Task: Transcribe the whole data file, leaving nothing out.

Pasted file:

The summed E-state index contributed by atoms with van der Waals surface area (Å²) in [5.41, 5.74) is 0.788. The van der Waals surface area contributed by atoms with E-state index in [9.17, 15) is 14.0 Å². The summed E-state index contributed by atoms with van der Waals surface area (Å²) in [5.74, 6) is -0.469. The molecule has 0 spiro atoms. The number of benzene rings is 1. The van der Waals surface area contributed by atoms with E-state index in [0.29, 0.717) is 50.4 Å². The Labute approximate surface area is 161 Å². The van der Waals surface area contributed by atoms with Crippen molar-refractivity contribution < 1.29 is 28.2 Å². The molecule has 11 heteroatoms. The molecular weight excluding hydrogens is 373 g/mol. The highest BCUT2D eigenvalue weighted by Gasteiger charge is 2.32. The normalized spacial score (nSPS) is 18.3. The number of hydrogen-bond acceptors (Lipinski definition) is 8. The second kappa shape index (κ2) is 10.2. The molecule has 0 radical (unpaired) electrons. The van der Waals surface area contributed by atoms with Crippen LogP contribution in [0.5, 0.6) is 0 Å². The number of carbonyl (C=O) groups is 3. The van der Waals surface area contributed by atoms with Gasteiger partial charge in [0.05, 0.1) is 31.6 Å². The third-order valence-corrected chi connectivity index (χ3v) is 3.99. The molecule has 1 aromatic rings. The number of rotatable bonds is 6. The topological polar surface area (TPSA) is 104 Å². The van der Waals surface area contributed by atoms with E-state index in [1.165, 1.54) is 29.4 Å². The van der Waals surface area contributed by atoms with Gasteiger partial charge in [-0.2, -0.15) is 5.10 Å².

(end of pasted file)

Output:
The summed E-state index contributed by atoms with van der Waals surface area (Å²) in [5.41, 5.74) is 0.788. The van der Waals surface area contributed by atoms with E-state index in [9.17, 15) is 14.0 Å². The summed E-state index contributed by atoms with van der Waals surface area (Å²) in [5.74, 6) is -0.469. The molecule has 0 spiro atoms. The number of benzene rings is 1. The van der Waals surface area contributed by atoms with E-state index in [0.29, 0.717) is 50.4 Å². The Labute approximate surface area is 161 Å². The van der Waals surface area contributed by atoms with Crippen molar-refractivity contribution < 1.29 is 28.2 Å². The molecule has 11 heteroatoms. The molecular weight excluding hydrogens is 373 g/mol. The highest BCUT2D eigenvalue weighted by Gasteiger charge is 2.32. The normalized spacial score (nSPS) is 18.3. The number of hydrogen-bond acceptors (Lipinski definition) is 8. The second kappa shape index (κ2) is 10.2. The molecule has 0 radical (unpaired) electrons. The van der Waals surface area contributed by atoms with Crippen LogP contribution in [0.5, 0.6) is 0 Å². The number of carbonyl (C=O) groups is 3. The van der Waals surface area contributed by atoms with Gasteiger partial charge in [0.05, 0.1) is 31.6 Å². The third-order valence-corrected chi connectivity index (χ3v) is 3.99. The molecule has 1 aromatic rings. The number of rotatable bonds is 6. The topological polar surface area (TPSA) is 104 Å². The van der Waals surface area contributed by atoms with E-state index in [1.165, 1.54) is 29.4 Å². The van der Waals surface area contributed by atoms with Gasteiger partial charge in [-0.2, -0.15) is 5.10 Å².